It was a tricky challenge to choose the right size for the porous plug. If it was too small, the liquid-vapor interface would be below the plug, which would choke the plug and prevent the release of helium vapor. If the plug was too large, the interface would be above the plug and the liquid helium would ooze out of the plug before it had evaporated and would be lost. The proper size turned out to be 6.9 cm disk, 0.635 cm thick with a permeability of 3.8 x 10^-10 cm squared. The material for the plug is a low-carbon version of stainless steel provided by the Mott Corporation in Connecticut (which also produced our sintered titanium filters to purify the helium gas and the sintered titanium blades for the cryopump -- See June 24 Highlight).

Now that we have gone to the trouble of making a sophisticated porous metal plug, why are we doing this? Why is the porous plug so critical to the life of the mission? Because without finding some way of continuously releasing the helium vapor that builds up inside the Dewar, the pressure and temperature of the science instrument would rise to unacceptable levels.

The challenge begins with the fact that the Dewar and satellite, while orbiting the Earth, are warmed up by radiation from the Sun and Earth. The Dewar has thermal barriers to insulate the helium from this radiation, but some residual heat does enter the Dewar and heats up the liquid helium. If left alone, the liquid helium would gradually transition into helium vapor, thereby increasing the pressure and temperature inside the Dewar. So we need to regularly vent the Dewar.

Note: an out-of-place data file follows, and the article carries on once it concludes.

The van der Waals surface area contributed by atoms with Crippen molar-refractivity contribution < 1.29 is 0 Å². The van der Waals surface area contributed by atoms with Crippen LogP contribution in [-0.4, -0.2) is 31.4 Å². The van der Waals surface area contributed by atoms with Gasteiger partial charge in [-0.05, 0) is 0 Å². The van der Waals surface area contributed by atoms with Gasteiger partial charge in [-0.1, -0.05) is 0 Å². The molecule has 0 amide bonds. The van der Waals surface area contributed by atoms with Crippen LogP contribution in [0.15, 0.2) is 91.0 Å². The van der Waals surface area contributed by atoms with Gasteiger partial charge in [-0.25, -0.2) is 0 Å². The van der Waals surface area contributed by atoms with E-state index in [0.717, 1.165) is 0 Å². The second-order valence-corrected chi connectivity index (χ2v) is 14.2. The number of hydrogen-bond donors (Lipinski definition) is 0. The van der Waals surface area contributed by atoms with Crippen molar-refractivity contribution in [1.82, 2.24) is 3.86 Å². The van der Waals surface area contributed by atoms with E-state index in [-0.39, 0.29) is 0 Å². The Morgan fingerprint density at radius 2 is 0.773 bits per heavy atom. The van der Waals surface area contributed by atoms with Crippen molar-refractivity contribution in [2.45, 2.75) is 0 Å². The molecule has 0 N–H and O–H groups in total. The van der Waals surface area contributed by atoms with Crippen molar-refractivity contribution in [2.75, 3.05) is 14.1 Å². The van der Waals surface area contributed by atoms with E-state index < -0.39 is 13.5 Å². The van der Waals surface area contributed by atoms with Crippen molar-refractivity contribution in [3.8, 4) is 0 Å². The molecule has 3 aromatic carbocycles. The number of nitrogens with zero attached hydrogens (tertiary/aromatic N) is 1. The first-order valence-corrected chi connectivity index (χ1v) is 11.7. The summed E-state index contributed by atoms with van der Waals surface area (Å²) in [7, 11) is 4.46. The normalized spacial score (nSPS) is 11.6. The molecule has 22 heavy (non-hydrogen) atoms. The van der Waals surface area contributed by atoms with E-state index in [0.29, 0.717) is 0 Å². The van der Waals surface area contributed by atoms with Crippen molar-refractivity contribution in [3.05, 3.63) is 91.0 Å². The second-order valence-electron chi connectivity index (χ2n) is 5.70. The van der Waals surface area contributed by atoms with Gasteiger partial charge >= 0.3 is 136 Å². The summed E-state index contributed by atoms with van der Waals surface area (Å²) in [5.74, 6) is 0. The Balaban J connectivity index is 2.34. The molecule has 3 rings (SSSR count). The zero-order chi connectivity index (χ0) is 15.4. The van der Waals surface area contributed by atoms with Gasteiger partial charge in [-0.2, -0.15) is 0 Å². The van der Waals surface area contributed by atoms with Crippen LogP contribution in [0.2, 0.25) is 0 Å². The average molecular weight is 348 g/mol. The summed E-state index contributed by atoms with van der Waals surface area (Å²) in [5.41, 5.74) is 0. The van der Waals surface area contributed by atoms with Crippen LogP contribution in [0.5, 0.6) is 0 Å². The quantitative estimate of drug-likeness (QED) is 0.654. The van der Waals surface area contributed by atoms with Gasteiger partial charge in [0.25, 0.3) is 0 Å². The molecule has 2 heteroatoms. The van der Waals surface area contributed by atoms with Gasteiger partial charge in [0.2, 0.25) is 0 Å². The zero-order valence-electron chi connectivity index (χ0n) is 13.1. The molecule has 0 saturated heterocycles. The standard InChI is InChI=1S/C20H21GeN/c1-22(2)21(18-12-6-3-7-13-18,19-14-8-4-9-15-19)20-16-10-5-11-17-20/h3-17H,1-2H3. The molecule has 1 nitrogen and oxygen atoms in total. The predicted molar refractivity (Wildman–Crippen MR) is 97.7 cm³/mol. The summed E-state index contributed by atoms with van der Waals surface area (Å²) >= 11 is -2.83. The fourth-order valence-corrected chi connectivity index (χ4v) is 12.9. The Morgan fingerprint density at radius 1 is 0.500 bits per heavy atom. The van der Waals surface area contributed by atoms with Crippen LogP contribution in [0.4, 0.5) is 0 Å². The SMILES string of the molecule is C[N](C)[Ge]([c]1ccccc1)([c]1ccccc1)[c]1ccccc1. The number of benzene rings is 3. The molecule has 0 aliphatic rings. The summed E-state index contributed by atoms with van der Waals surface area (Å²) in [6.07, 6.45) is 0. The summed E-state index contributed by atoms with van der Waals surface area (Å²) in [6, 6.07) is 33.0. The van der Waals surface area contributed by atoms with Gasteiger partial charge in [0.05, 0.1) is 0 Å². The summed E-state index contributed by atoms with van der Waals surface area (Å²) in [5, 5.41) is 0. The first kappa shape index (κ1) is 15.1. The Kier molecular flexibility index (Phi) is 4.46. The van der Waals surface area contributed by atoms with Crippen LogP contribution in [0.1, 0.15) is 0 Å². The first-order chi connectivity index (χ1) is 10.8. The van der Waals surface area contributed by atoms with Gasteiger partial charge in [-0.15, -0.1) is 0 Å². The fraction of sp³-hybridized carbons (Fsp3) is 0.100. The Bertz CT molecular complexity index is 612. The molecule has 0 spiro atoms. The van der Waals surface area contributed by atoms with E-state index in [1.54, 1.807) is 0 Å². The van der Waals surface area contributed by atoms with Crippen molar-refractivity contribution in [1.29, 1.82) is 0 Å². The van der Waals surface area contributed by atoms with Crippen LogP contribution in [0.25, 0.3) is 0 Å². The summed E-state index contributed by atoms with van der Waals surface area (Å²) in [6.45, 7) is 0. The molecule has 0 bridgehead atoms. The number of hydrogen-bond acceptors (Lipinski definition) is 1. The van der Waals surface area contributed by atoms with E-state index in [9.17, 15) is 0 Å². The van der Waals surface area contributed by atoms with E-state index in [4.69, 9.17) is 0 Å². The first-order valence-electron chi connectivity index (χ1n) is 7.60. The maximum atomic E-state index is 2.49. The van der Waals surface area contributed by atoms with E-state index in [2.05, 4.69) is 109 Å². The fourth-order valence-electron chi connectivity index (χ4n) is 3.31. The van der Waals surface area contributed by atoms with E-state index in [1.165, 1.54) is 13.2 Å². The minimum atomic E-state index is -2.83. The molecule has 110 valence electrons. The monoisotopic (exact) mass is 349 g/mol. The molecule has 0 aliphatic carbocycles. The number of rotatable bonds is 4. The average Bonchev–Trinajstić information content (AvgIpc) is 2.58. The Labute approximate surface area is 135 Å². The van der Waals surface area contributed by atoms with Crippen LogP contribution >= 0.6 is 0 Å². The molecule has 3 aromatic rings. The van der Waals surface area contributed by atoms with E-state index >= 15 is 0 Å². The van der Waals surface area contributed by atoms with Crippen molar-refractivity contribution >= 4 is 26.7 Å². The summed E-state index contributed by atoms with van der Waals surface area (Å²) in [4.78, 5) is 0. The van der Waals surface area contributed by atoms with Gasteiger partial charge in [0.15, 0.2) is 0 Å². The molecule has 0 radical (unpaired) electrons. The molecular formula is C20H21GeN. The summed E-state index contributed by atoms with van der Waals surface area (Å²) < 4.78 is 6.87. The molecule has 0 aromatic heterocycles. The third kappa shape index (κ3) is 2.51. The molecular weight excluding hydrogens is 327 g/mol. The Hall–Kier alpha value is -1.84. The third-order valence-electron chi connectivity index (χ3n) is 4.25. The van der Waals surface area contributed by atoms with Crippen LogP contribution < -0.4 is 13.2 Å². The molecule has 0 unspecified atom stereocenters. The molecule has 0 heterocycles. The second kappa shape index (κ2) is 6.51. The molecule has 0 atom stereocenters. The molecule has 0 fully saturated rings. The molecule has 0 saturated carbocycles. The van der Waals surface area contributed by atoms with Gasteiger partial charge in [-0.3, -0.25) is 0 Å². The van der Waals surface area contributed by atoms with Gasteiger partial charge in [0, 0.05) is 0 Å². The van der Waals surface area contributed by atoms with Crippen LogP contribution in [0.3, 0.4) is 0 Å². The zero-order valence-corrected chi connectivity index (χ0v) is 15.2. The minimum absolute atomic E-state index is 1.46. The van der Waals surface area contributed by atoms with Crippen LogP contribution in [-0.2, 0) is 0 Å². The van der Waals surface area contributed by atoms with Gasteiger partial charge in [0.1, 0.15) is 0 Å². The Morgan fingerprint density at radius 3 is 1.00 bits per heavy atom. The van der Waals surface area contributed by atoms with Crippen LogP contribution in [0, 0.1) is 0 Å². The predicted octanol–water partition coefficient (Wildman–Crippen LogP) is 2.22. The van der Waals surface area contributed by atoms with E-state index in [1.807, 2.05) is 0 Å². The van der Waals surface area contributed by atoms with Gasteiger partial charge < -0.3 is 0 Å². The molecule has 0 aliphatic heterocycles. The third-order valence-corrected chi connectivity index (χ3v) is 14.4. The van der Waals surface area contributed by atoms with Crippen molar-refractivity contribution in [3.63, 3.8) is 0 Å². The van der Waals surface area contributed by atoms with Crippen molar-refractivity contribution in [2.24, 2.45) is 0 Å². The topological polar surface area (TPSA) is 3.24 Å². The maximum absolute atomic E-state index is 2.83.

By releasing the vapor, we do two things. First, we prevent the pressure from rising and maintain it at a steady level. Second, when the helium evaporates out of the Dewar, it takes heat energy with it. Therefore, any heat energy that has leaked into the liquid helium through the Dewar is released out of the liquid helium. This is the same effect that happens when your sweat evaporates; your skin is releasing heat energy and it cools your body off.

By using the porous plug, we have been able to maintain a steady pressure and temperature inside the Dewar. The liquid helium has stayed within a few millikelvin of 1.8K ever since we launched sixteen months ago. This has allowed the science instrument to operate properly at superconducting temperatures and has given us more than eleven months of relativity data to test Einstein. Without this sophisticated plug, the mission would have been over before it had even started.


We recently updated our NASA Factsheet on the GP-B mission and experiment. You'll now find this 6-page document (Adobe Acrobat PDF format) listed as the last navigation link under "What is GP-B" in the upper left corner of this Web page. You can also click here to download a copy.

Drawings & Photos: The layered composite photos of the GP-B spacecraft orbiting the Earth and starlight from IM Pegasi entering the spacecraft's telescope, as well as the GP-B experiment diagram were created by GP-B Public Affairs Coordinator, Bob Kahn using Adobe Photoshop and Adobe Illustrator. Mr. Kahn also took the photos of the Greenwich Observatory and the photos of Dr. Anne Kinney from NASA Headquarters visiting GP-B. The photo of the gyroscope housing and the SQUID readout diagrams are from the GP-B Image Archive here at Stanford. The sky chart image, showing the guide star, IM Pegasi was generated by the Voyager III Sky Simulator from Carina Software. Click on the thumbnails to view these images at full size.